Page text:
Disease Detection and Prevalence Estimation through Informative Group Testing

Project: Research project

Description

DESCRIPTION (provided by applicant): The use of group testing in prevalence estimation and disease detection is pervasive because of its time and cost savings. In such settings, human subjects are tested in groups, instead of individually, by pooling individual samples (e.g. blood samples) to determine the presence or absence of a disease. Examples where group testing currently is used include disease prevalence estimation in least developed countries, chlamydia and gonorrhea testing at public health clinics, and blood bank screening worldwide. Until recently, all biomedical applications using group testing have treated human subjects as being sampled from one homogenous population. Treating populations as heterogenous by incorporating covariates through modeling is new. Our "informative group testing" research amplifies the original benefits from group testing by more efficiently detecting which individuals are infected and estimating the prevalence among specific parts of a population. This research involves developing new biostatistical methodology for modeling and for identifying the outcomes of unobserved correlated binary random variables. The specific aims of this research are to (1) develop new methods for disease detection of a single disease through the use of group testing regression models, (2) formulate new modeling and estimation procedures to simultaneously model multiple disease probabilities, (3) create new multiple disease identification procedures using the multiple disease probability models, and (4) investigate biomedical data from a variety of settings to test our statistical procedures. Our informative group testing research will provide methods to more efficiently detect disease and estimate its prevalence. The public health community will benefit from these new methods through quicker and less costly disease detection and understanding which factors are associated with multiple diseases.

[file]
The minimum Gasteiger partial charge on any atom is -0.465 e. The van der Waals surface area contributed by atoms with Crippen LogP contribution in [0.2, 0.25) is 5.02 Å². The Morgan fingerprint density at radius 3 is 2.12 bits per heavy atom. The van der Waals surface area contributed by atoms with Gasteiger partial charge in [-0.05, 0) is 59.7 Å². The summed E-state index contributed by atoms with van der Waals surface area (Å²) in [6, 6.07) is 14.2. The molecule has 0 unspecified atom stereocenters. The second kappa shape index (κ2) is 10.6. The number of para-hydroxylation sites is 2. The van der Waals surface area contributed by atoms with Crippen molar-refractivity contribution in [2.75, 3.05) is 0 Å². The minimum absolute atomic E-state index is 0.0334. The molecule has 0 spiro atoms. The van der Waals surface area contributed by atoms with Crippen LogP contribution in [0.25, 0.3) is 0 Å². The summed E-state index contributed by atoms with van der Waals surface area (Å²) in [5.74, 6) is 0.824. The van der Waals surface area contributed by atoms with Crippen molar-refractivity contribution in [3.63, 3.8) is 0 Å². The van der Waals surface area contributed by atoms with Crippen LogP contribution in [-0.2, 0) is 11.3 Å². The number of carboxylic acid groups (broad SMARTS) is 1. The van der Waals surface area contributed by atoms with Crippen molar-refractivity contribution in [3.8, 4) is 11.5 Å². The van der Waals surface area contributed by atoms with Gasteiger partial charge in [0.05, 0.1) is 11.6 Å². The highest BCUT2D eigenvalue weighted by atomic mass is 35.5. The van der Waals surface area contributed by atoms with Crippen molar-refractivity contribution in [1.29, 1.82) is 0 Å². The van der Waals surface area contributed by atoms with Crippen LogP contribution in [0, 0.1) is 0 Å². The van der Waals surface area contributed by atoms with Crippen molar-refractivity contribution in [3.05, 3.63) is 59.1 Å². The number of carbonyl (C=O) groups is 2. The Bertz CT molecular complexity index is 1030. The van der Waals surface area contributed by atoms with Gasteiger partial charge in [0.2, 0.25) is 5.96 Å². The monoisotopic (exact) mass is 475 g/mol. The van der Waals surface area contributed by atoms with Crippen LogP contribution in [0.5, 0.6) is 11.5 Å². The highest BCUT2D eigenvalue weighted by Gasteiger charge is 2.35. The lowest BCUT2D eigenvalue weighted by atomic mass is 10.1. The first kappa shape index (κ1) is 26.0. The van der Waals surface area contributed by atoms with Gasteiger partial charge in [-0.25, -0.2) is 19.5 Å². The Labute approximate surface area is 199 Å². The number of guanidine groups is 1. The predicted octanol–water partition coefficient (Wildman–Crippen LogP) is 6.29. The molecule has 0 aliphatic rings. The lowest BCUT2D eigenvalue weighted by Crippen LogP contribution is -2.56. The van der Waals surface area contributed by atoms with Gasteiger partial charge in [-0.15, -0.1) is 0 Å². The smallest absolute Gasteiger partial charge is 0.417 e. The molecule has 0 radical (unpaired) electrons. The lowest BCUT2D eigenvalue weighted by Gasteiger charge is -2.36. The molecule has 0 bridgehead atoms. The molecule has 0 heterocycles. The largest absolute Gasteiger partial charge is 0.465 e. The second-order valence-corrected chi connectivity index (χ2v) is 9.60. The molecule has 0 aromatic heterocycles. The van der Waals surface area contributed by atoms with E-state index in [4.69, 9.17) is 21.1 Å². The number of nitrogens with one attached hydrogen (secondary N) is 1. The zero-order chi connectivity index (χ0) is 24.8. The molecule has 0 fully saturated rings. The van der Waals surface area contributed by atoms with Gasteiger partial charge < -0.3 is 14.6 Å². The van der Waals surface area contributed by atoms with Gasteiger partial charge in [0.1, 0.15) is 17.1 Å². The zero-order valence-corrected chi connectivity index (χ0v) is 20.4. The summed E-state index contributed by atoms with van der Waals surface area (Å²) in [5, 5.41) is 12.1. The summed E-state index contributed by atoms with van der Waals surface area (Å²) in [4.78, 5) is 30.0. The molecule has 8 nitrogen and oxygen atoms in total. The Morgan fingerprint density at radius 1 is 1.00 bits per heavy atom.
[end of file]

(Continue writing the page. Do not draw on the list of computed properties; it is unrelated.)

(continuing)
StatusFinished
Effective start/end date9/25/078/31/11

Funding

  • National Institutes of Health: $243,388.00
  • National Institutes of Health: $227,076.00
  • National Institutes of Health: $242,786.00

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Research
Public Health
Population
Blood Banks
Chlamydia
Cost Savings
Gonorrhea
Developing Countries

ASJC

  • Medicine(all)
  • Immunology and Microbiology(all)